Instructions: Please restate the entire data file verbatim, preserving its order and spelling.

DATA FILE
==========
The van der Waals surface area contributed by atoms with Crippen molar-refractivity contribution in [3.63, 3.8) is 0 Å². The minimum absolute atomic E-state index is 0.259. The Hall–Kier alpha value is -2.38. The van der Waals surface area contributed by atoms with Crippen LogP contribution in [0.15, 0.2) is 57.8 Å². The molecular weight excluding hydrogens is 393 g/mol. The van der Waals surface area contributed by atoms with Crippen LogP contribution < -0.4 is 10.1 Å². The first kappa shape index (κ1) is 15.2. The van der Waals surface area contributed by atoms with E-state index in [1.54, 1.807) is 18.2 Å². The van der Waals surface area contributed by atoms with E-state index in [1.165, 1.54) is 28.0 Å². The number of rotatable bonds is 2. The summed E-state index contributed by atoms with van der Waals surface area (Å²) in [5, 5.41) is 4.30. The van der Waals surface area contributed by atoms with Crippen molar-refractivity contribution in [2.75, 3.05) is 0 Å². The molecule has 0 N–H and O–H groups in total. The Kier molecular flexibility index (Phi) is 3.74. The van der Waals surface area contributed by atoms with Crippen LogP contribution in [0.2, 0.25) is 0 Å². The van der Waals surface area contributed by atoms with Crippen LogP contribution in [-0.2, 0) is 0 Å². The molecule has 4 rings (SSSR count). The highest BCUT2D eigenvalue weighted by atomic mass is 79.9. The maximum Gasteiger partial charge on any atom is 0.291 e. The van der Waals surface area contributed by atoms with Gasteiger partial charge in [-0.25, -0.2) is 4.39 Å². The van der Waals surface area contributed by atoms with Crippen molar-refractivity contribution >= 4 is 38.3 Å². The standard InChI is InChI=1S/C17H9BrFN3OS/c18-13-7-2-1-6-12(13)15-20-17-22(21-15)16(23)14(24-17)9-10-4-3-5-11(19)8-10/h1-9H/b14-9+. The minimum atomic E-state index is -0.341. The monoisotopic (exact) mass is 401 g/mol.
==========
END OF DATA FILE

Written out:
The van der Waals surface area contributed by atoms with Crippen molar-refractivity contribution in [3.63, 3.8) is 0 Å². The minimum absolute atomic E-state index is 0.259. The Hall–Kier alpha value is -2.38. The van der Waals surface area contributed by atoms with Crippen LogP contribution in [0.15, 0.2) is 57.8 Å². The molecular weight excluding hydrogens is 393 g/mol. The van der Waals surface area contributed by atoms with Crippen LogP contribution < -0.4 is 10.1 Å². The first kappa shape index (κ1) is 15.2. The van der Waals surface area contributed by atoms with E-state index in [1.54, 1.807) is 18.2 Å². The van der Waals surface area contributed by atoms with E-state index in [1.165, 1.54) is 28.0 Å². The number of rotatable bonds is 2. The summed E-state index contributed by atoms with van der Waals surface area (Å²) in [5, 5.41) is 4.30. The van der Waals surface area contributed by atoms with Crippen molar-refractivity contribution in [2.75, 3.05) is 0 Å². The molecule has 0 N–H and O–H groups in total. The Kier molecular flexibility index (Phi) is 3.74. The van der Waals surface area contributed by atoms with Crippen LogP contribution in [0.2, 0.25) is 0 Å². The van der Waals surface area contributed by atoms with Crippen LogP contribution in [-0.2, 0) is 0 Å². The molecule has 4 rings (SSSR count). The highest BCUT2D eigenvalue weighted by atomic mass is 79.9. The maximum Gasteiger partial charge on any atom is 0.291 e. The van der Waals surface area contributed by atoms with Gasteiger partial charge in [-0.25, -0.2) is 4.39 Å². The van der Waals surface area contributed by atoms with Crippen molar-refractivity contribution >= 4 is 38.3 Å². The standard InChI is InChI=1S/C17H9BrFN3OS/c18-13-7-2-1-6-12(13)15-20-17-22(21-15)16(23)14(24-17)9-10-4-3-5-11(19)8-10/h1-9H/b14-9+. The minimum atomic E-state index is -0.341. The monoisotopic (exact) mass is 401 g/mol.